Wednesday, June 22, 2011

New toys! New toys!

I got a new camera. What can I say, I work hard and sometimes I have to reward myself. So in a not so uncommon yet seldom disclosed act of self-gratification, I bought myself a new Nikon D5100. Yes, this is the camera that Ashton Kutcher pimps.

Why am I showing you this photo? Basically, it should hit the cutting room floor. I took my new camera and old lens out for a walk at lunch to see what it can do. This was taken at with my 70-300mm Nikkor lens. Not the best lens but it is relatively affordable and I do most of my close up work with it. This Oxeye Daisy was taken in the shade at ISO800. Quite frankly, I’m stunned. I expected it to be a grainy mess.

©2011 Steve Borichevsky

With my D80s, taking it up to ISO400 was the limit that I would shoot. At ISO800 in the shade, this experiment proved to me that I can start shooting with higher ISO values with confidence.

Next is a picture of the schooner Thomas E. Lannon. I’ve shot the Lannon a bazillion times. Again, this is not my best shot, but there is something extraordinary about this shot that I didn’t get with my D80s. Now mind you, I’ve taken a lot of good photos with my D80s but I also have to push the limits of my affordable lenses because the next step up is out of my justification level.

Take a look at this photo. The Lannon is sailing by Ten Pound Island. The 70 to 300mm lens is set at 200mm.©2011 Steve Borichevsky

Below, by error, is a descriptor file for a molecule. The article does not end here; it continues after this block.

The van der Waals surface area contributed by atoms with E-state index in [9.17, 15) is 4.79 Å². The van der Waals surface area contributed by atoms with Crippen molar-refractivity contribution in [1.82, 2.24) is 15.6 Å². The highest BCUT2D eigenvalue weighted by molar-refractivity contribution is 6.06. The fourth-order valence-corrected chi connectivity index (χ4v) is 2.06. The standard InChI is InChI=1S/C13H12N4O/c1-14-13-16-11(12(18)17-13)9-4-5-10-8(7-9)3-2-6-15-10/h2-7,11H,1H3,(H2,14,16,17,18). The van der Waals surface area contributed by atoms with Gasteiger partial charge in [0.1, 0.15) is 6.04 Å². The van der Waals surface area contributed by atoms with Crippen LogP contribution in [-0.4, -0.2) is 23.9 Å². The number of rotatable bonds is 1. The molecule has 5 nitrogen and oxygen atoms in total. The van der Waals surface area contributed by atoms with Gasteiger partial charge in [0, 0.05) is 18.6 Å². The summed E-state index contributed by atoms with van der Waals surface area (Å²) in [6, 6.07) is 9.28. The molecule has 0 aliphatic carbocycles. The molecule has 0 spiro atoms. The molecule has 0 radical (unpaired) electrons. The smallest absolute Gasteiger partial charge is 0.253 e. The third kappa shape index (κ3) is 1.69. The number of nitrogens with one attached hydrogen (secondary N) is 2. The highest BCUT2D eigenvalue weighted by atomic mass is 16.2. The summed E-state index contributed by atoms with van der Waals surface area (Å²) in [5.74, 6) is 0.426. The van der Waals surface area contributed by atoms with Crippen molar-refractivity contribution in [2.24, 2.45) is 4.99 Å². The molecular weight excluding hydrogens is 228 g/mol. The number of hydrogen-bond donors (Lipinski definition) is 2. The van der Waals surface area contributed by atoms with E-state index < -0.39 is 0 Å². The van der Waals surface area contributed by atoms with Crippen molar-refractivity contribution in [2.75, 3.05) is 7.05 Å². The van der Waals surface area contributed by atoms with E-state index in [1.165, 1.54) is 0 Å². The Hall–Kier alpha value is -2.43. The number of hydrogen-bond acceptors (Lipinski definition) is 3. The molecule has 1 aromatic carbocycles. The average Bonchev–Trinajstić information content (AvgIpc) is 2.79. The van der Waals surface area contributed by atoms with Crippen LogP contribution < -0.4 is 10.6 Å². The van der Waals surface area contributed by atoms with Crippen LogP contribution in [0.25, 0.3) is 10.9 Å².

This is a crop of the bow of the Lannon taken from the photo above. ‘nuff said.

©2011 Steve Borichevsky

Now we have a Common Pondhawk. It needs a bit of cropping. This was shot at 300mm, f/8.0, 1/200 sec, and about 8 to 10 feet. This pushes the lens to its limits.

©2011 Steve Borichevsky

There you go.

©2011 Steve Borichevsky

Now let’s push the limits of the photo.

©2011 Steve Borichevsky

Okay, if you need to crop a photo this much, then you should reconsider your gear. But take a look at this!

©2011 Steve Borichevsky

So, basically, I’m a happy camper. There is a bunch of features on the camera that I really like, but I’m just playing at this point, getting used to the camera and lens limitations. Am I going to toss my D80s into the harbor? Heck no. They have lots of life left in them, and for shooting situations where I’m not pushing the envelope of my lenses, they are still valuable tools in my box.

3 comments:

Sinbad and I on the Loose said...

I have a D80. Nice to know that all of those great photos I've seen in the past are within my grasp. I just need to work with it and it's settings more. The 70-300 lens you referred to, is that the VR (vibration reduction) version? This is what I have. In the end I feel the D80 will always be good enough for my needs. I just need more practice.

Roy said...

Looks pretty good quality Steve. 16 mp certainly shows.
Now that you have a flip screen we look forward to some low level stuff.

Chris said...

Wow i'm sure you are thrilled and very happy about your new toy as it seems to perform beautifully even at low ISO. COngrats and I'm eager to see more pictures ;-)

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